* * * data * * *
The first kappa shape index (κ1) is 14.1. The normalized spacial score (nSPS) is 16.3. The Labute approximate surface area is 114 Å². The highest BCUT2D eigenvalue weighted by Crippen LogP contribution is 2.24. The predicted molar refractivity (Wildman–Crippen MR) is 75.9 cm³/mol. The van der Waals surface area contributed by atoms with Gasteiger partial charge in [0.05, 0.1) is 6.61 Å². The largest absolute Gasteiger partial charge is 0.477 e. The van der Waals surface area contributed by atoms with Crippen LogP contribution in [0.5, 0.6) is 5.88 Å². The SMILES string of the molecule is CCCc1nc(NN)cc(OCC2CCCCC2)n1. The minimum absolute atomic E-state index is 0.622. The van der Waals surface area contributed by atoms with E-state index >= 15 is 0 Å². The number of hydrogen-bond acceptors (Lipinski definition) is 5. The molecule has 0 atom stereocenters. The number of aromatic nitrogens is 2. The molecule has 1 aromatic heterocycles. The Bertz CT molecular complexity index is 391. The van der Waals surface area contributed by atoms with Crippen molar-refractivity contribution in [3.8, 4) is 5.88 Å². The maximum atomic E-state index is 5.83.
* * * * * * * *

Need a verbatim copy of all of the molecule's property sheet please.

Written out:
The first kappa shape index (κ1) is 14.1. The normalized spacial score (nSPS) is 16.3. The Labute approximate surface area is 114 Å². The highest BCUT2D eigenvalue weighted by Crippen LogP contribution is 2.24. The predicted molar refractivity (Wildman–Crippen MR) is 75.9 cm³/mol. The van der Waals surface area contributed by atoms with Gasteiger partial charge in [0.05, 0.1) is 6.61 Å². The largest absolute Gasteiger partial charge is 0.477 e. The van der Waals surface area contributed by atoms with Crippen LogP contribution in [0.5, 0.6) is 5.88 Å². The SMILES string of the molecule is CCCc1nc(NN)cc(OCC2CCCCC2)n1. The minimum absolute atomic E-state index is 0.622. The van der Waals surface area contributed by atoms with E-state index >= 15 is 0 Å². The number of hydrogen-bond acceptors (Lipinski definition) is 5. The molecule has 0 atom stereocenters. The number of aromatic nitrogens is 2. The molecule has 1 aromatic heterocycles. The Bertz CT molecular complexity index is 391. The van der Waals surface area contributed by atoms with Crippen molar-refractivity contribution in [3.8, 4) is 5.88 Å². The maximum atomic E-state index is 5.83.